Curiosity Goals

Curiosity(ˌkyo͝orēˈäsədē) Goals

By Steve Pavlina

Maybe you have some goals for accomplishments you’d like to experience and enjoy(inˈjoi). That’s great. Just be aware that you can also set goals for outcomes and experiences that you don’t even know if you’ll like.

One of my current goals is to be able to walk 80 steps at a normal walking pace(pās) while comfortably(ˈkəmftərblē) holding my breath(breTH). That’s after exhaling(eksˈhāl) and with only relaxed and shallow(ˈSHalō) nose-breathing(ˈbrēT͟HiNG) beforehand, not while holding in a deep breath. I started working on this goal last week, and currently I’m up to 25 steps.

What will I gain(ɡān) by achieving this goal? I don’t know. I’m simply curious what might be different when I’m able to do that. Maybe there will be some interesting side effects like better focus and concentration(ˌkänsənˈtrāSH(ə)n). I can’t actually predict(prəˈdikt) what difference it will make. After reading The Oxygen(ˈäksəjən) Advantage, I have some ideas regarding potential benefits, but I won’t really know if there are any meaningful benefits till I experience them.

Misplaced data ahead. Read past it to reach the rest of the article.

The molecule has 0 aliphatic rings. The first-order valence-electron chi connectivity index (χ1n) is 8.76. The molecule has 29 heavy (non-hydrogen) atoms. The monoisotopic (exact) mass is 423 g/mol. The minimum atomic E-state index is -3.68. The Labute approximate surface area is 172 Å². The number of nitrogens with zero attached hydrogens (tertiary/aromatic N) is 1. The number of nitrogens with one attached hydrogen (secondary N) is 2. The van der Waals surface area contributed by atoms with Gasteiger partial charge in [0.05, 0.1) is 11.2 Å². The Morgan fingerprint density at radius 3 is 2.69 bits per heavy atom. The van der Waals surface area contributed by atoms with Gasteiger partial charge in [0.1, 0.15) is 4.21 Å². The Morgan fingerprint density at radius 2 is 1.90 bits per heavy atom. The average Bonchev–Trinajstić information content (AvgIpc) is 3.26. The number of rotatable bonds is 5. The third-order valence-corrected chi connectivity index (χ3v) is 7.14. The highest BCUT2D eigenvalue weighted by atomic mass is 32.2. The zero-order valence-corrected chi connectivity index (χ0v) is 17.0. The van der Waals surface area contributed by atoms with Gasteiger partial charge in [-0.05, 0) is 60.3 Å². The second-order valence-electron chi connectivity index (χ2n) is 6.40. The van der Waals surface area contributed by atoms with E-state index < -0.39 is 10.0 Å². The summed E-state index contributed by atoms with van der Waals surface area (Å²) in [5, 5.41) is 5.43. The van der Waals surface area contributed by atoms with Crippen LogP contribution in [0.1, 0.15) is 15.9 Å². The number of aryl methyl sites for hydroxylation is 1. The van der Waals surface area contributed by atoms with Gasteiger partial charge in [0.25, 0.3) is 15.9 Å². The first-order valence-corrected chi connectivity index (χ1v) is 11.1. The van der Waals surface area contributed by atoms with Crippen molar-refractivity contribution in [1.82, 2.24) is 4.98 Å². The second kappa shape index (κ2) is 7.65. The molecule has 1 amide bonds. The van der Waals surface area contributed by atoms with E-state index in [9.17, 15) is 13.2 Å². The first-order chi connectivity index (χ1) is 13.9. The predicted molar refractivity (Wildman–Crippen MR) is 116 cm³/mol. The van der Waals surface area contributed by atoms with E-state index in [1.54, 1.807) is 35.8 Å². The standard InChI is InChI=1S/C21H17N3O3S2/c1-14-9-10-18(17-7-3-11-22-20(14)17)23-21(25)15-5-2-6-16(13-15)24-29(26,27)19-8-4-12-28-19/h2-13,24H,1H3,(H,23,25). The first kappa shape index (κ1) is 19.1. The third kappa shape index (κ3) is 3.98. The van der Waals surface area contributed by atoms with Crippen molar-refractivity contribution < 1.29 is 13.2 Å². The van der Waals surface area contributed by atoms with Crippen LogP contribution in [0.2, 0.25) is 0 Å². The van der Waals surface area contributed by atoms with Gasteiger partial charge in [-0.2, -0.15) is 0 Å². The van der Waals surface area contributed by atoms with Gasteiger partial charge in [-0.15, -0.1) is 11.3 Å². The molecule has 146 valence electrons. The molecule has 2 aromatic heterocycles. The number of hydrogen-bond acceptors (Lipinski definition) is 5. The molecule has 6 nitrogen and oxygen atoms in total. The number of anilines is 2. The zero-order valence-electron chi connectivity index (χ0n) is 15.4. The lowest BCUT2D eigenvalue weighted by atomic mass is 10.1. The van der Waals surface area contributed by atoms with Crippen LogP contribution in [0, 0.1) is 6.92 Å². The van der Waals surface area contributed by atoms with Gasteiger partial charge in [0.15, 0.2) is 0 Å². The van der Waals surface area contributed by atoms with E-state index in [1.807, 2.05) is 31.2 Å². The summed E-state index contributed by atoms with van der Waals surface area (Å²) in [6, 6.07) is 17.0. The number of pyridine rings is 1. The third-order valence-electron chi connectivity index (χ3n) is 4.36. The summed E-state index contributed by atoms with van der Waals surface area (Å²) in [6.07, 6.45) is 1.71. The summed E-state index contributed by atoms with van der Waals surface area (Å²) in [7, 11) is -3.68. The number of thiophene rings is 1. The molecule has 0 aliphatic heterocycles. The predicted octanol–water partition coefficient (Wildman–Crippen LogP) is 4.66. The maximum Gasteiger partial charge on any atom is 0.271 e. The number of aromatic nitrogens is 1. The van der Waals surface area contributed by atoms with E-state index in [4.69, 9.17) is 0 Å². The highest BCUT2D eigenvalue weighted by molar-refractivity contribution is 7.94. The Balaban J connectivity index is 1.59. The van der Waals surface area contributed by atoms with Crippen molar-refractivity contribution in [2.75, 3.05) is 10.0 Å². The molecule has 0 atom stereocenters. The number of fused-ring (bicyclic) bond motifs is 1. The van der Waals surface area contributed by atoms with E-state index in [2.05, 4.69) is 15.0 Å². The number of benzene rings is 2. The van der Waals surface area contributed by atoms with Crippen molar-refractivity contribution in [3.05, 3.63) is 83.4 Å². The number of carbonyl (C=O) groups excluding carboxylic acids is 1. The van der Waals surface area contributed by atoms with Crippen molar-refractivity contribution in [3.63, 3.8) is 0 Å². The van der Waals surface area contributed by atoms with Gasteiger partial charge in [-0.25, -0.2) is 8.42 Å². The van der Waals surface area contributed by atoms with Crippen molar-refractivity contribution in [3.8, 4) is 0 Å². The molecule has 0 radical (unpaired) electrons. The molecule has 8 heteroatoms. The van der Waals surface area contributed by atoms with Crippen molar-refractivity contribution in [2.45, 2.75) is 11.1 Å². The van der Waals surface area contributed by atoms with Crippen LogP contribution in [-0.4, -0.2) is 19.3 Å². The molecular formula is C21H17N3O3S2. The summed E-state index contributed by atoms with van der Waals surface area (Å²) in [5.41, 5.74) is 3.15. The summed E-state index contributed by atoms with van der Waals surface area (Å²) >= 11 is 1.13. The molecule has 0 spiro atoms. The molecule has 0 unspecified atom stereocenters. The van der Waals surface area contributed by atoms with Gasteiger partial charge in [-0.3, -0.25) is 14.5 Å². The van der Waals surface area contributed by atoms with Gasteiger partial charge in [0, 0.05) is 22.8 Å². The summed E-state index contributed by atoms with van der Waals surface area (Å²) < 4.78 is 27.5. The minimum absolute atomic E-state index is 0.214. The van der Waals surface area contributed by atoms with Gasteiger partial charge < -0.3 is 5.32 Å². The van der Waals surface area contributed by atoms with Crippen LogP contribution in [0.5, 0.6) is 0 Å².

I’m not pursuing this goal for known and clear benefits. I’m exploring it for curiosity’s sake(sāk). I like giving myself new experiences to see how they affect me.

Curiosity is a great antidote(ˈan(t)iˌdōt) for perfectionism(pərˈfekSHəˌnizəm). Curiosity is flexible and detached(dəˈtaCHt) from neediness. Curiosity keeps us wondering about what’s possible. Curiosity encourages exploration in the face of uncertainty. Curiosity is a fabulous(ˈfabyələs) teacher and an incredible character-sculpting(skəlpt) tool.